In such a simple taper charger it is of course inevitable that both the charging current and the battery voltage will vary with fluctuation of supply voltage so that the latter will also cause changes in the rate of change of battery voltage.
To overcome this difficulty in accordance with one aspect of the present invention automatic electric battery charging apparatus includes means for supplying a direct charging current to battery terminals from a.c. supply terminals, such means including impedance to give a taper charge characteristic, whereby the charging current falls substantially with rise of voltage, and terminating means responsive to the rate of rise of a control signal for initiating the termination of a phase of the charge when the rate of rise of the control signal falls below a predetermined value, in which the control signal comprises the difference between a signal dependent on battery voltage and a signal dependent on a.c. supply voltage.
Preferably the components of the control signal are so proportioned that the control signal is substantially independent of fluctuations of a.c. supply voltage, at least when the battery is approaching the fully charged condition.
According to a further aspect of the invention such apparatus includes means including a voltage comparator arranged to compare a reference voltage with a control signal varying with battery voltage, means for repeatedly increasing the reference voltage by a step relatively to the control signal whenever the control signal exceeds the reference voltage, and means for initiating the termination when the time interval between steps exceeds a predetermined value.
The reference voltage may be effectively increased step-by-step relatively to the control signal by keeping the reference voltage constant and decreasing the control signal step-by-step relatively to the battery voltage. It may, however, be more convenient to keep the control signal constant relatively to the battery voltage and increase the reference voltage step-by-step. The steps of voltage may be substantially equal. Thus whereas the prior specification referred to above depends on monitoring the rise of voltage that occurs in a given time, the arrangement in accordance with the preferred form of the present invention monitors the time taken for the battery voltage to rise by a given amount. This improves the reliability and simplicity of the apparatus since the sensitivity required of the voltage comparator remains the same throughout the charge. In addition the time taken for the voltage to rise by a given step increases progressively during the charge and the final period, during which the battery voltage fails to rise sufficiently to cause the control signal to exceed the reference voltage, will provide an appropriate period of equalising or run-out charge without the necessity for any special timing means to provide for such an equalising charge.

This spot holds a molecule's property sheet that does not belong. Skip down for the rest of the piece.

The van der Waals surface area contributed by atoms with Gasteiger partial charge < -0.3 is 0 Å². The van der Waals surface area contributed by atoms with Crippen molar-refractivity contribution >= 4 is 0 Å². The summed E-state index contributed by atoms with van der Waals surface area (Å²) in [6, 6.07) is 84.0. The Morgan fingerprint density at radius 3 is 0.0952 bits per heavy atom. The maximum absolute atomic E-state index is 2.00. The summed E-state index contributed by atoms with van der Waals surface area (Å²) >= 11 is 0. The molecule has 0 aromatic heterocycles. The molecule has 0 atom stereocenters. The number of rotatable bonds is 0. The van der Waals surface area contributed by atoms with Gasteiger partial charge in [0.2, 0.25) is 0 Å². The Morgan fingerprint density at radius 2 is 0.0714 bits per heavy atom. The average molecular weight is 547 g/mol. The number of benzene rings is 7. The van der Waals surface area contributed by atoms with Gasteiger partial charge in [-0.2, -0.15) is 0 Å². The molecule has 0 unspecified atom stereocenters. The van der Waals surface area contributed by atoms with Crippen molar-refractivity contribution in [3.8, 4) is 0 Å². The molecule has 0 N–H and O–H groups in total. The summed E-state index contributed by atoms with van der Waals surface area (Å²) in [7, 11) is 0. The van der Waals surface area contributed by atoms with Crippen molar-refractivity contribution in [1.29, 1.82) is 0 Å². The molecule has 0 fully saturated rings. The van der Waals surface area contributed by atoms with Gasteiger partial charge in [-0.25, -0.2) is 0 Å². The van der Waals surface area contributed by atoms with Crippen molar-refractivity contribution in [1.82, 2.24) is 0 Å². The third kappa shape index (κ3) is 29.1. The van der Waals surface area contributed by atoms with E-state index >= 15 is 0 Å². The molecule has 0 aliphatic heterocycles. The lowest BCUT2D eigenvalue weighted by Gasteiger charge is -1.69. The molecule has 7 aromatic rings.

Reference has been made above to terminating a phase of the charge. Thus in many systems a complete charge comprises two or more phases, for example a main phase in which the main charge occurs (and which may bring the battery to the fully charged condition), followed by a further phase, possibly at a lower charging current which may be continued for a predetermined time or indeed may continue indefinitely at a sufficiently low current. In applying the present invention it is however preferred that the terminating means should serve to terminate the charge completely, the predetermined time interval being sufficient to provide an equalising charge. Thus the predetermined time interval may be not less than half an hour. Conveniently, in the case of a lead acid battery, the reference voltage may be increased by steps equivalent to not more than 20 millivolts per cell.
In a convenient form of the invention the means for providing a reference voltage include a binary weighted resistance network controlled by a binary reference counter to increase the effective resistance of the network step-by-step. The binary reference counter may be stepped by a clock oscillator controlled by a comparator, to increase the reference voltage by a step only when the control signal exceeds the reference voltage.
The apparatus may include an interval timer counter arranged to be reset whenever the reference voltage is increased by a step, and fed by an oscillator (which may be the clock oscillator providing the reference voltage) to count time periods so long as the reference voltage exceeds the control signal, and arranged, if it reaches a predetermined count, to initiate termination.